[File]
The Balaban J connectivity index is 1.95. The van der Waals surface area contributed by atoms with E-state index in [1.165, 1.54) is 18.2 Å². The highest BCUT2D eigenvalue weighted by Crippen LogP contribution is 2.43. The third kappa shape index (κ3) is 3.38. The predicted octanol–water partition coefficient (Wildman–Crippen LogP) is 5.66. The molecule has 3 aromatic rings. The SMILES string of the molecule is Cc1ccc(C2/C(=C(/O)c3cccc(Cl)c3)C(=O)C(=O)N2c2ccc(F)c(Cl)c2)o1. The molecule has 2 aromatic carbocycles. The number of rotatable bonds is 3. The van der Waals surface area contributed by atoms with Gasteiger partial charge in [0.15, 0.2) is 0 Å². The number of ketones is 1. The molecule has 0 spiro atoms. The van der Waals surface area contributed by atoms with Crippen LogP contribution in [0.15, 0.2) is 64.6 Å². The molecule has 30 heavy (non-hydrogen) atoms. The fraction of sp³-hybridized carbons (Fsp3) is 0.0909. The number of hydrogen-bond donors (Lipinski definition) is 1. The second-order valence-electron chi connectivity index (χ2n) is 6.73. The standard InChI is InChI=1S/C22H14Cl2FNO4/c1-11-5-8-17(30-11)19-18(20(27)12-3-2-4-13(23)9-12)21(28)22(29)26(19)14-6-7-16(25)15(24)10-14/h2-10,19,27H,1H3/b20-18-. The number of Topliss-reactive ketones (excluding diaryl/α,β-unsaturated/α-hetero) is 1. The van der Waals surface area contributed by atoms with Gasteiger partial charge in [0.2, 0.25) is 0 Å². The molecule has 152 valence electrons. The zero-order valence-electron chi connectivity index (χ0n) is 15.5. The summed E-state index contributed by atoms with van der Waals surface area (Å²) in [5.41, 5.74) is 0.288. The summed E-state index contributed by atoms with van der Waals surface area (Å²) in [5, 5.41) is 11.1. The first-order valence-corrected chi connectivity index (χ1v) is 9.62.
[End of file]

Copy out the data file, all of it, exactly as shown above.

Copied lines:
The Balaban J connectivity index is 1.95. The van der Waals surface area contributed by atoms with E-state index in [1.165, 1.54) is 18.2 Å². The highest BCUT2D eigenvalue weighted by Crippen LogP contribution is 2.43. The third kappa shape index (κ3) is 3.38. The predicted octanol–water partition coefficient (Wildman–Crippen LogP) is 5.66. The molecule has 3 aromatic rings. The SMILES string of the molecule is Cc1ccc(C2/C(=C(/O)c3cccc(Cl)c3)C(=O)C(=O)N2c2ccc(F)c(Cl)c2)o1. The molecule has 2 aromatic carbocycles. The number of rotatable bonds is 3. The van der Waals surface area contributed by atoms with Gasteiger partial charge in [0.15, 0.2) is 0 Å². The number of ketones is 1. The molecule has 0 spiro atoms. The van der Waals surface area contributed by atoms with Crippen LogP contribution in [0.15, 0.2) is 64.6 Å². The molecule has 30 heavy (non-hydrogen) atoms. The fraction of sp³-hybridized carbons (Fsp3) is 0.0909. The number of hydrogen-bond donors (Lipinski definition) is 1. The second-order valence-electron chi connectivity index (χ2n) is 6.73. The standard InChI is InChI=1S/C22H14Cl2FNO4/c1-11-5-8-17(30-11)19-18(20(27)12-3-2-4-13(23)9-12)21(28)22(29)26(19)14-6-7-16(25)15(24)10-14/h2-10,19,27H,1H3/b20-18-. The number of Topliss-reactive ketones (excluding diaryl/α,β-unsaturated/α-hetero) is 1. The van der Waals surface area contributed by atoms with Gasteiger partial charge in [0.2, 0.25) is 0 Å². The molecule has 152 valence electrons. The zero-order valence-electron chi connectivity index (χ0n) is 15.5. The summed E-state index contributed by atoms with van der Waals surface area (Å²) in [5.41, 5.74) is 0.288. The summed E-state index contributed by atoms with van der Waals surface area (Å²) in [5, 5.41) is 11.1. The first-order valence-corrected chi connectivity index (χ1v) is 9.62.